The 31st October 2010 marks the 200th anniversary of the opening of the Glasgow, Paisley and Ardrossan Canal. The initial stretch opened was between Paisley and Johnstone; with the length between Paisley and Port Eglinton in Glasgow was completed and opened the opening the following year. Why was the canal needed and who was behind it?
The answer to both comes down to one man the Earl of Eglinton. Hugh Montgomerie, the 12th Earl of Eglinton had recently completed new docks in Ardrossan, and he wished to create a simple way to transport goods from Glasgow to his new Port. The roads of 1800’s Renfrewshire or indeed Lanarkshire and Ayrshire were not suitable for transporting items such as coal over long distances, and then other transport system which we know today – the River Clyde – was not navigable to large ships as it was too shallow.
Shareholders in the Canal Company included many Merchants and landed gentry of the county and beyond. The Instigator of the project, The Earl of Eglinton held 60 shares, followed by the likes of George Houston of Johnstone and Robert Fulton of Hartfield who held 10 shares or William Dixon of the Govan Coal Company and Iron Foundry who held just 2 shares. Reading the list of shareholders is like reading a who’s who in Renfrewshire’s past. Shareholders included ministers such as the Rev Urquhart of Kilbirnie, Robert Speir a writer in Beith, Robert Caldwell another writer from Lochwinnoch and John Peddie Rector of Paisley Grammar School.
The canal never got any closer to Ardrossan than Thornhill in Johnstone, and if you look closely enough behind the Canal Garage, on Canal Road, you can still make out partial remains. The other terminus was Port Eglinton in Glasgow, with a third basin in Paisley, where a T shaped basin was fed by the St Mirin Burn. The Canal Basins in Port Eglinton and Paisley are both lost; Port Eglinton, covered by a builders merchant and the Paisley basin now covered by the Castle Gait housing on Canal Street.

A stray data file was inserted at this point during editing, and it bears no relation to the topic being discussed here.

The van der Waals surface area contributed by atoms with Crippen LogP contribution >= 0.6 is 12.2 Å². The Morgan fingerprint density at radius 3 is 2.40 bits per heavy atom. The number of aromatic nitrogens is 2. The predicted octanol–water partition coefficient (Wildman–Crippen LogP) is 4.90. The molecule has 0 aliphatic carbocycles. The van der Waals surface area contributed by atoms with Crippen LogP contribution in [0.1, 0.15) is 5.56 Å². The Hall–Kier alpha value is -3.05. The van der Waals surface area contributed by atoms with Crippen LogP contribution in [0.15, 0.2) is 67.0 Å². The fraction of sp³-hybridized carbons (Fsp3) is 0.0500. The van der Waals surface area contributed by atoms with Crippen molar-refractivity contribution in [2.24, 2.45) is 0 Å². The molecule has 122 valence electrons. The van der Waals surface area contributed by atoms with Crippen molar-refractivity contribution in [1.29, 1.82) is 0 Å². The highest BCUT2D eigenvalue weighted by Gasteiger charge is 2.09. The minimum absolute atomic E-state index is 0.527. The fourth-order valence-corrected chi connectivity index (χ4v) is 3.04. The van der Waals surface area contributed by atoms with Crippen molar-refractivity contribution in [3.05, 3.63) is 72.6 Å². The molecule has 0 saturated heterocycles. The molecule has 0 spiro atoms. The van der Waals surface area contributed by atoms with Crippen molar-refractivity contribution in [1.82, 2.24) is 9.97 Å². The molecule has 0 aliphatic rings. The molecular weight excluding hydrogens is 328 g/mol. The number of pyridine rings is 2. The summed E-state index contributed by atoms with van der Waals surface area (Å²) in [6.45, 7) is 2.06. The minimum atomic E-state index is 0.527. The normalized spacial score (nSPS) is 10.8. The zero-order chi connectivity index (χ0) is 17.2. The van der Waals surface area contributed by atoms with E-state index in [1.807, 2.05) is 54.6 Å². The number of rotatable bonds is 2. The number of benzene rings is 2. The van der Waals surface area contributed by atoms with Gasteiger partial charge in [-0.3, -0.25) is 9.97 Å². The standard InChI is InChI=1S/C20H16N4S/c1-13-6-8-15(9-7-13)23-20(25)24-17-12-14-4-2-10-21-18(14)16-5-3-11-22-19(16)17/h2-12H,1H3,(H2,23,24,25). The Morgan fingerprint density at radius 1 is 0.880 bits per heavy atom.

The Canal saw two disasters in its short life time. In May 1810, before the Canal opened, Paisley poet, Robert Tannahill died by his own hand, drowned in a converted stream (the Candren Burn) which fed the Paisley Canal. Tannahill’s body was found in the Canal close to the Bridge which carried the main road to Meikleriggs and Foxbar. To this day the spot is known as Tannahill’s hole.
The bigger disaster happened on Saturday 10th November 1810 – the Martinmas Fair – The canal boat the “Duchess of Eglinton” was returning to the Paisley Basin from Johnstone. The outward trip had been popular and the just as many passengers were waiting in Paisley to make the journey again. As soon as the boat drew up beside the dock, there was a surge of people getting off; the passengers waiting to get on were also impatient and surged forward. In the chaos that ensued, the boat capsized. 115 people and children survived, though almost 200 of all ages died.